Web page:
Despite the slow economy, some IT skill sets still essential to enterprises.
Bank One Corp. made big news recently when it announced plans to hire 600 IT pros. Why was that news? Because it went against the grain of what has quickly become a buyers market for IT skills.
Given the sagging economy, there arent many enterprises hiring techies these days. But despite the gloom, some jobs remain hot. Thats because certain skill sets are must-haves in enterprises arsenals.
For example, as companies continue their e-business expansions, they must have database experts who can handle the flood of data produced by new, enterprisewide technologies.
Security experts are also essential to help companies protect systems externally and internally. Networking experts who can build and support the infrastructure that runs any technology project are crucial. Also vital are Internet/ intranet developers, who create and integrate the customized applications that power digital infrastructures.
Indeed, those represent the most numerous job listings at tech job sites such as Dice.com and Techies.com, as well as with IT recruitment companies such as RHI Consulting. Because they represent IT skill sets that are still in demand with businesses now and that will continue to be so as businesses rebound from the economic slump, eWeek chose these four titlessenior Internet/intranet developer, database administrator/database manager, network engineer and corporate security managerto profile as hot IT jobs for 2002.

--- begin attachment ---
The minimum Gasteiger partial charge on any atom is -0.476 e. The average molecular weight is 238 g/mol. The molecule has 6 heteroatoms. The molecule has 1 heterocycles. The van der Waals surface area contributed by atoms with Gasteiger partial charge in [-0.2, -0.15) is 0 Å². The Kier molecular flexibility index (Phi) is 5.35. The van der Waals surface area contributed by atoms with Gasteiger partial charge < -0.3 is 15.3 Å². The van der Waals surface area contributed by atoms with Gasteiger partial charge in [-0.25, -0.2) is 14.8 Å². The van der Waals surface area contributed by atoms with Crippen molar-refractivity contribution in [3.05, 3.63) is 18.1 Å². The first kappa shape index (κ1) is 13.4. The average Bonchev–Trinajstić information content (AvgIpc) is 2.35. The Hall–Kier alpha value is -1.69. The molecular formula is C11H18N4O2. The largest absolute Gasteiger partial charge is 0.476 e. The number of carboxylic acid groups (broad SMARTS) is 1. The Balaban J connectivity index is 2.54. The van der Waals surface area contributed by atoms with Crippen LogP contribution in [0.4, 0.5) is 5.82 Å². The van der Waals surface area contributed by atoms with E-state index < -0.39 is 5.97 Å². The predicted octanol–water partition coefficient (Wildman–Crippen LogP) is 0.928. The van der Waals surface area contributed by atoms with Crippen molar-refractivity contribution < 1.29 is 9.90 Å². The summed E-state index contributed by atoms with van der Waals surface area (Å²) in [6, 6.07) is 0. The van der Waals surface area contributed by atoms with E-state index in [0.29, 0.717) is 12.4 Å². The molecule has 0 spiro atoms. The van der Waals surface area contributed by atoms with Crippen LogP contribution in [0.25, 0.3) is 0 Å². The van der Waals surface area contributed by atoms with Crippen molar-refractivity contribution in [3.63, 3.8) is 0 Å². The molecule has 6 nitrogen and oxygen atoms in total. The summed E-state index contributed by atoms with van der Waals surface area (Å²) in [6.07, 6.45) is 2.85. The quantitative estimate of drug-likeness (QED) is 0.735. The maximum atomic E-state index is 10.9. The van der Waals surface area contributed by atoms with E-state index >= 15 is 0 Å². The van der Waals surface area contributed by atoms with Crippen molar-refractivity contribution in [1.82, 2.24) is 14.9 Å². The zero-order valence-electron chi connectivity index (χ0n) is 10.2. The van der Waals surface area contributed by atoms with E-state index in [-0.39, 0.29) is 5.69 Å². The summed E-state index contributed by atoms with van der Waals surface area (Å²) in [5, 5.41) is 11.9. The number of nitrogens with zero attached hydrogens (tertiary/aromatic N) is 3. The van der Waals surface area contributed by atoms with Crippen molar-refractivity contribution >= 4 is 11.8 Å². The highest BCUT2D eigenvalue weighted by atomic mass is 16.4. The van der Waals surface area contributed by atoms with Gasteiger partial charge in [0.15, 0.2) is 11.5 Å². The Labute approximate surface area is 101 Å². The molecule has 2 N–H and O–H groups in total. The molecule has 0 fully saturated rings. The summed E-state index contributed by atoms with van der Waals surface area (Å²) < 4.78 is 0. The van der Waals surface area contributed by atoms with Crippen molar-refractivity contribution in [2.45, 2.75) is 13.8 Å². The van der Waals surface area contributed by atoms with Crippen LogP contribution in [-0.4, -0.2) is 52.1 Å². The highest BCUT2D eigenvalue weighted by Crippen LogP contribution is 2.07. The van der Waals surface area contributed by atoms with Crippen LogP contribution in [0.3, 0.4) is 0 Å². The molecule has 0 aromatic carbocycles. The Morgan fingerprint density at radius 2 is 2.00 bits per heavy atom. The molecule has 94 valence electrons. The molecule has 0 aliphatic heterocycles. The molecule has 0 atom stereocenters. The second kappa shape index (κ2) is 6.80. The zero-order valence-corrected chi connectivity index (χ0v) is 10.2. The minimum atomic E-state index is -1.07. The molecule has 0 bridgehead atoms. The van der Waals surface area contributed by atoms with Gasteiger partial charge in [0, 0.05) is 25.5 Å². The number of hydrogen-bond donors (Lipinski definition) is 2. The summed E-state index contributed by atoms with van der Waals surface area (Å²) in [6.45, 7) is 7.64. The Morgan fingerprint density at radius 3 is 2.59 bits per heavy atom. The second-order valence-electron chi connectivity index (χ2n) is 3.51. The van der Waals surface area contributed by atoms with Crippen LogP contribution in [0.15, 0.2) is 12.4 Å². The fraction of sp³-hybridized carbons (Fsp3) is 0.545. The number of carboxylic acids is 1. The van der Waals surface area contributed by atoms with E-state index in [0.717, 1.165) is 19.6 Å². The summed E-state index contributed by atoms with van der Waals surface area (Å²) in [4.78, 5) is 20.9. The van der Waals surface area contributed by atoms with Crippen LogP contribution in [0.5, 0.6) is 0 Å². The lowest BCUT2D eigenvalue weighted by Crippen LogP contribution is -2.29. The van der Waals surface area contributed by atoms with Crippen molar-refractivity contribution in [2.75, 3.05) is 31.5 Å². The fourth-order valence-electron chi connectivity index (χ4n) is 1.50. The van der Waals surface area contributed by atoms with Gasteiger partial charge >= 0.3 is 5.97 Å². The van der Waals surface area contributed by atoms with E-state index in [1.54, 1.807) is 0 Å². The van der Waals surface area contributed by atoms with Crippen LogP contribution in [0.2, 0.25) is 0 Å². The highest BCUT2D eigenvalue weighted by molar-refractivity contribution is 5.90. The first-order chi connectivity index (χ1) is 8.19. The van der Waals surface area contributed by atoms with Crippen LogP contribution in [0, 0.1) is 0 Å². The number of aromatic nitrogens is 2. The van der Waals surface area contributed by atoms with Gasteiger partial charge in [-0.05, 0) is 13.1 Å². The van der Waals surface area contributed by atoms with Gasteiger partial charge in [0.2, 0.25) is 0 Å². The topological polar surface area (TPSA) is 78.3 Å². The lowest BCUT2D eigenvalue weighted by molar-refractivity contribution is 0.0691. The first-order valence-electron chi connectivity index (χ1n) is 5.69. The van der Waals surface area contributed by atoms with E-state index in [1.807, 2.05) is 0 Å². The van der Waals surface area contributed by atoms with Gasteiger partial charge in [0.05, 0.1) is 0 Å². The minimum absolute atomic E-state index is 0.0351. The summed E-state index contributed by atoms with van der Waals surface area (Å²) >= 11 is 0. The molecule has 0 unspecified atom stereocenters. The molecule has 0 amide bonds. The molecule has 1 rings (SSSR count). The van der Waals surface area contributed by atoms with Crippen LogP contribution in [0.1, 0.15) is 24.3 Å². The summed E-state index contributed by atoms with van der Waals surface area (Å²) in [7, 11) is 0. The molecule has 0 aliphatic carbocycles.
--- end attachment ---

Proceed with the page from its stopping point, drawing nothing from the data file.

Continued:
In the profiles that follow, IT pros will get a glimpse at the companies that are still hiring or plan to hire to fill these job titles in the coming year, as well as a rundown of the skills needed to transition into careers in these specialties.
And there are plenty of it pros now needing to transition into new careers. As of last month, 417,541 technology layoffs had been announced, according to CBS Inc.s MarketWatch.com site.
Still, experts say, a large number of attractive employment possibilities will be opening up once companies are over the worst of the recession. Scot Melland, president and CEO of Dice Inc., said he expects to see a gradual increase in IT hiring in the first quarter of next year. Melland said a number of companies are still hiring, but theyre looking for specific skill sets.
"There is a definite upgrade in skills sets," said Melland, in New York. "The talent pool right now is very good, and companies certainly recognize that."
One company thats forging ahead with hiring because of expanding e-business ambitions is Bevcore Solutions Inc. The 75-employee startup was spun out of IMI plc., in Birmingham, England, 10 months ago with a charter to enable virtual distribution of its parent companys parts, via Web-enabled technology, to connected suppliers and manufacturers. IMI is the worlds leading supplier of beverage dispensing equipment.
According to Julie Durda, director of human resources, Bevcore over the last quarter has hired 16 IT pros, including a chief technology officer, system engineers, database architects, software engineers, data engineers and data warehouse engineers. But the company still must double that roster before IMIs dream of virtual distribution becomes a reality.